• 11.  Scalar: a single piece of information. Scalars can hold numbers or text  $ is the identifier of scalar in perl  There are special variables for the system: $ARGV,$!  @scores = (32, 45, 16, 5);  @cars = (BMW,Renault,Jaguar,Ferrari); or @cars = qw(BMW Renault Jaguar Ferrari);  my @sorted = sort @cars;  my @backwards = reverse @scores;  $multilined_string = <<EOF; This is my multilined string note that I am terminating it with the word "EOF". EOF  Scalar values are represented as $var = <num/char> ; Dynamic typing
  • 12.  Array/List: an ordered collection of scalars  my @array = ( 1, 2 );  my @words = ( "first", "second", "third" );  my @mixed = ("camel", 42, 1.23); print $mixed[$#mixed]; # last element, prints out 1.23  Subscripts An array can be accessed one scalar at a time by specifying a dollar sign ($ ), then the name of the array (without the leading @ ), then the subscript inside square brackets.  For example: @myarray = (5, 50, 500, 5000); print "The Third Element is", $myarray[2], "n";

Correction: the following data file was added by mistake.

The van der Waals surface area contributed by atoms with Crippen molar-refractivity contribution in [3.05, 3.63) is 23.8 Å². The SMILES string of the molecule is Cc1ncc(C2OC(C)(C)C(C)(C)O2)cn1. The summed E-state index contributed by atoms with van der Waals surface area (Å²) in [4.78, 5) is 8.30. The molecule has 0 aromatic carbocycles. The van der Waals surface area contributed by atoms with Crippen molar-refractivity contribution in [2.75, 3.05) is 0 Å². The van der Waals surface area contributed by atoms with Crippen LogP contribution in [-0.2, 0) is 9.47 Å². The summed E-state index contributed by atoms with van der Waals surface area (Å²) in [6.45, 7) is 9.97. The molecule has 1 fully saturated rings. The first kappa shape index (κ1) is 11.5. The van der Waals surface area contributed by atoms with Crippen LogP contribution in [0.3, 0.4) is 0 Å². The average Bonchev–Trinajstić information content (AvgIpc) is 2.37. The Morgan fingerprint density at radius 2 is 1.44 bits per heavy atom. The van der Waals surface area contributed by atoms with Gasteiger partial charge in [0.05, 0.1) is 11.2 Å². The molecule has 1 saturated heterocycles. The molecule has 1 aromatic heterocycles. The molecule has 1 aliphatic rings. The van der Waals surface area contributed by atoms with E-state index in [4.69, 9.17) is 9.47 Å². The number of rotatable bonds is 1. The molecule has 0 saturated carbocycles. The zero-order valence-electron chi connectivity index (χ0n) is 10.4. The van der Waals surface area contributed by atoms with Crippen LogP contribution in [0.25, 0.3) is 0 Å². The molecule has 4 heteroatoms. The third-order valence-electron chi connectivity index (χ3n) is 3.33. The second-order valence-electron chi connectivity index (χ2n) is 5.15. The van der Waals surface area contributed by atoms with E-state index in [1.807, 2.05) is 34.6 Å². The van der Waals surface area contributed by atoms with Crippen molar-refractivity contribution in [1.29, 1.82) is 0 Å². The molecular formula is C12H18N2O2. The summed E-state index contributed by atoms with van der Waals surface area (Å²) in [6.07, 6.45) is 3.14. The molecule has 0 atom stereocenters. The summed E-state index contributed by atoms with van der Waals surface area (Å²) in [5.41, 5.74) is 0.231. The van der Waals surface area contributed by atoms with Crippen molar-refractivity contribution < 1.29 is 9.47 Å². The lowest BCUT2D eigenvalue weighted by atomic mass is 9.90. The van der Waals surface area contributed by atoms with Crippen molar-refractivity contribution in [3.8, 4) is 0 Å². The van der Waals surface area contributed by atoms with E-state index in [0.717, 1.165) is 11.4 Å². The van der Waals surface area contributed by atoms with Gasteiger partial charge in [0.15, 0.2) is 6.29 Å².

• 13. Declaration of HASHes %scientists = ( "Newton" => "Isaac", "Einstein" => "Albert", "Darwin" => "Charles", "Feynman" => "Richard", ); print "Darwin's First Name is ", $scientists{"Darwin"}, "n"; Hash subscripts are similar, only instead of square brackets curly brackets are used
  • 14. my %fruit_color = ("apple", "red", "banana", "yellow");  To get at hash elements: $fruit_color{"apple"}; # gives "red“  To get a lists of keys and values with keys() and values(). my @fruits = keys %fruit_colors; my @colors = values %fruit_colors;
  • 15.  Some scalar variables have special meaning in Perl. Of note are `$_`, `$!`, `$0`, and `$$`.